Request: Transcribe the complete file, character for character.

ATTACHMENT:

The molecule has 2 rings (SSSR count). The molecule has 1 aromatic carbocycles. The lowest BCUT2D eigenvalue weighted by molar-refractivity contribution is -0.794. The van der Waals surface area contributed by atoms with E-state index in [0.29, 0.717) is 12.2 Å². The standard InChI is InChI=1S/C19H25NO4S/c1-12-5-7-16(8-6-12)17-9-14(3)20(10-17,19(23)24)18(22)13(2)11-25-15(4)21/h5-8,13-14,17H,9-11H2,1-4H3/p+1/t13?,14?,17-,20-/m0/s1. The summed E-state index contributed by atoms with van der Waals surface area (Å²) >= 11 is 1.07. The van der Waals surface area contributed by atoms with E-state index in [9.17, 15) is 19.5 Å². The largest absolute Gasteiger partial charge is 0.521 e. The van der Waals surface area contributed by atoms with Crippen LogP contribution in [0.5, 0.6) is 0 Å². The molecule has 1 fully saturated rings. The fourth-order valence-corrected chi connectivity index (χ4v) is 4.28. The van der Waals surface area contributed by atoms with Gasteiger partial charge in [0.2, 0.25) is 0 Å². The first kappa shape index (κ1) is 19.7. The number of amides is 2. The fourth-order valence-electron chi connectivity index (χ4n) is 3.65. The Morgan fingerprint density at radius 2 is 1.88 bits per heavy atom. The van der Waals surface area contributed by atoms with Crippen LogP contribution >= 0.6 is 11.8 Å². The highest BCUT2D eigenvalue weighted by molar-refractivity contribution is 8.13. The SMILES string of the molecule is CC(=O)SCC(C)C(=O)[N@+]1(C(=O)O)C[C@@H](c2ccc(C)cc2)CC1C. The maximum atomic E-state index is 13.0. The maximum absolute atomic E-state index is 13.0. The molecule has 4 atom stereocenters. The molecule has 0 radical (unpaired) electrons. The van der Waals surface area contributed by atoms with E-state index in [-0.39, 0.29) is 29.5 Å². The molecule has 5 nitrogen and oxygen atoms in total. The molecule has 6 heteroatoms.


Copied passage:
The molecule has 2 rings (SSSR count). The molecule has 1 aromatic carbocycles. The lowest BCUT2D eigenvalue weighted by molar-refractivity contribution is -0.794. The van der Waals surface area contributed by atoms with E-state index in [0.29, 0.717) is 12.2 Å². The standard InChI is InChI=1S/C19H25NO4S/c1-12-5-7-16(8-6-12)17-9-14(3)20(10-17,19(23)24)18(22)13(2)11-25-15(4)21/h5-8,13-14,17H,9-11H2,1-4H3/p+1/t13?,14?,17-,20-/m0/s1. The summed E-state index contributed by atoms with van der Waals surface area (Å²) >= 11 is 1.07. The van der Waals surface area contributed by atoms with E-state index in [9.17, 15) is 19.5 Å². The largest absolute Gasteiger partial charge is 0.521 e. The van der Waals surface area contributed by atoms with Crippen LogP contribution in [0.5, 0.6) is 0 Å². The molecule has 1 fully saturated rings. The fourth-order valence-corrected chi connectivity index (χ4v) is 4.28. The van der Waals surface area contributed by atoms with Gasteiger partial charge in [0.2, 0.25) is 0 Å². The first kappa shape index (κ1) is 19.7. The number of amides is 2. The fourth-order valence-electron chi connectivity index (χ4n) is 3.65. The Morgan fingerprint density at radius 2 is 1.88 bits per heavy atom. The van der Waals surface area contributed by atoms with Crippen LogP contribution >= 0.6 is 11.8 Å². The highest BCUT2D eigenvalue weighted by molar-refractivity contribution is 8.13. The SMILES string of the molecule is CC(=O)SCC(C)C(=O)[N@+]1(C(=O)O)C[C@@H](c2ccc(C)cc2)CC1C. The maximum atomic E-state index is 13.0. The maximum absolute atomic E-state index is 13.0. The molecule has 4 atom stereocenters. The molecule has 0 radical (unpaired) electrons. The van der Waals surface area contributed by atoms with E-state index in [-0.39, 0.29) is 29.5 Å². The molecule has 5 nitrogen and oxygen atoms in total. The molecule has 6 heteroatoms.